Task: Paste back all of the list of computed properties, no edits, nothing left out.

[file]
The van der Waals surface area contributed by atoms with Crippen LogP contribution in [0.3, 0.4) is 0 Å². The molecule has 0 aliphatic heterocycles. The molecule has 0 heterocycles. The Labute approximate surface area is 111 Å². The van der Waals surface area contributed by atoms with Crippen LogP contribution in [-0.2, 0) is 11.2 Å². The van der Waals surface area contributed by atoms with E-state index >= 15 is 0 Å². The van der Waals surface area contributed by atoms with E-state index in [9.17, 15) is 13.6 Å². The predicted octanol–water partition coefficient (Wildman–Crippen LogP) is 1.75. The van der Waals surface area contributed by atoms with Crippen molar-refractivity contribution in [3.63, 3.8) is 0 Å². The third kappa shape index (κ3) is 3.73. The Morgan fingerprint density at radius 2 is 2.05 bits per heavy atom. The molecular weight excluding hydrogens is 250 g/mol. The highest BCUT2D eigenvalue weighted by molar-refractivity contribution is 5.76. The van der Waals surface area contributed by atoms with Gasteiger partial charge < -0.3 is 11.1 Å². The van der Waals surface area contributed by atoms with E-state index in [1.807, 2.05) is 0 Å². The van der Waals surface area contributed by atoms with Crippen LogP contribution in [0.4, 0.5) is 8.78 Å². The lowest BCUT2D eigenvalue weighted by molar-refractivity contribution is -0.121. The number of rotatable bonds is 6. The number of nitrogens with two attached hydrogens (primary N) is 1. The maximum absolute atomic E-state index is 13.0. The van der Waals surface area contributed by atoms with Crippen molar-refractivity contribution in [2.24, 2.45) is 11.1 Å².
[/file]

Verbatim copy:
The van der Waals surface area contributed by atoms with Crippen LogP contribution in [0.3, 0.4) is 0 Å². The molecule has 0 aliphatic heterocycles. The molecule has 0 heterocycles. The Labute approximate surface area is 111 Å². The van der Waals surface area contributed by atoms with Crippen LogP contribution in [-0.2, 0) is 11.2 Å². The van der Waals surface area contributed by atoms with E-state index >= 15 is 0 Å². The van der Waals surface area contributed by atoms with E-state index in [9.17, 15) is 13.6 Å². The predicted octanol–water partition coefficient (Wildman–Crippen LogP) is 1.75. The van der Waals surface area contributed by atoms with Crippen molar-refractivity contribution in [3.63, 3.8) is 0 Å². The third kappa shape index (κ3) is 3.73. The Morgan fingerprint density at radius 2 is 2.05 bits per heavy atom. The molecular weight excluding hydrogens is 250 g/mol. The highest BCUT2D eigenvalue weighted by molar-refractivity contribution is 5.76. The van der Waals surface area contributed by atoms with Gasteiger partial charge < -0.3 is 11.1 Å². The van der Waals surface area contributed by atoms with E-state index in [1.807, 2.05) is 0 Å². The van der Waals surface area contributed by atoms with Crippen LogP contribution in [0.4, 0.5) is 8.78 Å². The lowest BCUT2D eigenvalue weighted by molar-refractivity contribution is -0.121. The number of rotatable bonds is 6. The number of nitrogens with two attached hydrogens (primary N) is 1. The maximum absolute atomic E-state index is 13.0. The van der Waals surface area contributed by atoms with Crippen molar-refractivity contribution in [2.24, 2.45) is 11.1 Å².